Both parties have made significant infrastructure commitments, such as government commitments for major road upgrades in Queensland ($4 billion), NSW ($7.3 billion) and Victoria ($6.2 billion). The opposition has indicated significant investment in infrastructure projects like the Western Sydney Rail Line and a $10 billion funding facility for Infrastructure Australia.

The possibilities for embedding new infrastructure investments with smart IOT technology is a key opportunity to use and release data to unlock productivity improvements for governments and beyond.

America, China, France and the Netherlands are just some of the countries investing in smart roads. Industries such as mining and trucking have benefited already from the integration of data analytics to deliver considerable productivity improvements.

Enabling the collection and sharing of such data to the wider commuting population should not be underestimated, in terms of its potential to unlock further innovation and productivity gains through more efficient route options and traffic management in real-time as well as integrated urban planning approaches.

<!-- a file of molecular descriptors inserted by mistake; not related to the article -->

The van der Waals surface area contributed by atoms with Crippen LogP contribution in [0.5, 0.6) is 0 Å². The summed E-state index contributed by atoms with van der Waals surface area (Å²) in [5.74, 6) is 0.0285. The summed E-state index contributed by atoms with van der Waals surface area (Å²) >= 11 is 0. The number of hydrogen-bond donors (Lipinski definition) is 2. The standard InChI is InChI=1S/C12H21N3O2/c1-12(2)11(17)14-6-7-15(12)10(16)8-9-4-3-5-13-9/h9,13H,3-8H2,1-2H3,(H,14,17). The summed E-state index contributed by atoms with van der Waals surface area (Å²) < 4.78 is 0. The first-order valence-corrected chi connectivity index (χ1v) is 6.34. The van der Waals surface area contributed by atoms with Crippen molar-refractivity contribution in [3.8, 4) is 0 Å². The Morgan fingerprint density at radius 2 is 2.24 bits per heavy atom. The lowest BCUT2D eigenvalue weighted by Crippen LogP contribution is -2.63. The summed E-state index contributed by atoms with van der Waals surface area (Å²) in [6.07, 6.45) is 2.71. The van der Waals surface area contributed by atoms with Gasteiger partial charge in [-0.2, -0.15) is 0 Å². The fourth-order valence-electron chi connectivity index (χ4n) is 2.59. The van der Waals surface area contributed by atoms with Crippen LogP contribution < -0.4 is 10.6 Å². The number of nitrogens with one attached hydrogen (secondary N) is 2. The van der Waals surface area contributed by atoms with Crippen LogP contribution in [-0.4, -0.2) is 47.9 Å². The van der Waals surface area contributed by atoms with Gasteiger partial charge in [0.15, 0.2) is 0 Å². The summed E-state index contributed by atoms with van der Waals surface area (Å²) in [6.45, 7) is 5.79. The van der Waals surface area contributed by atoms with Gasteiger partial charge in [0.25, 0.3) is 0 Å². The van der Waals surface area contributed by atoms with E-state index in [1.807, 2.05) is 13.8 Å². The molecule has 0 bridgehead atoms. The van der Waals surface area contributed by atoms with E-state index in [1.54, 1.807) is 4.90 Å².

Australia is already engaged in trialling a number of innovative infrastructure projects, but this approach to increasing the productivity return on investment needs to be streamlined, and this is a common call. For example, a data and IoT strategy for each new government asset to be built has been called for by the Australian Computer Society’s report Australia’s IoT Opportunity: Driving Future Growth.

Data for good

This budget shows that the appropriate use and sharing of data can be a key innovation and productivity opportunity across portfolio and policy challenges.

Linear budget allocation for portfolios should be re-imagined so that new investment is approached with integrated portfolio delivery and evaluation objectives, underpinned by evidence drawn from data sharing.

Regardless of who wins the election, governments need to be more innovative, productive and impactful. The data sharing journey has been well and truly begun for most jurisdictions but now is the time to take it up a gear.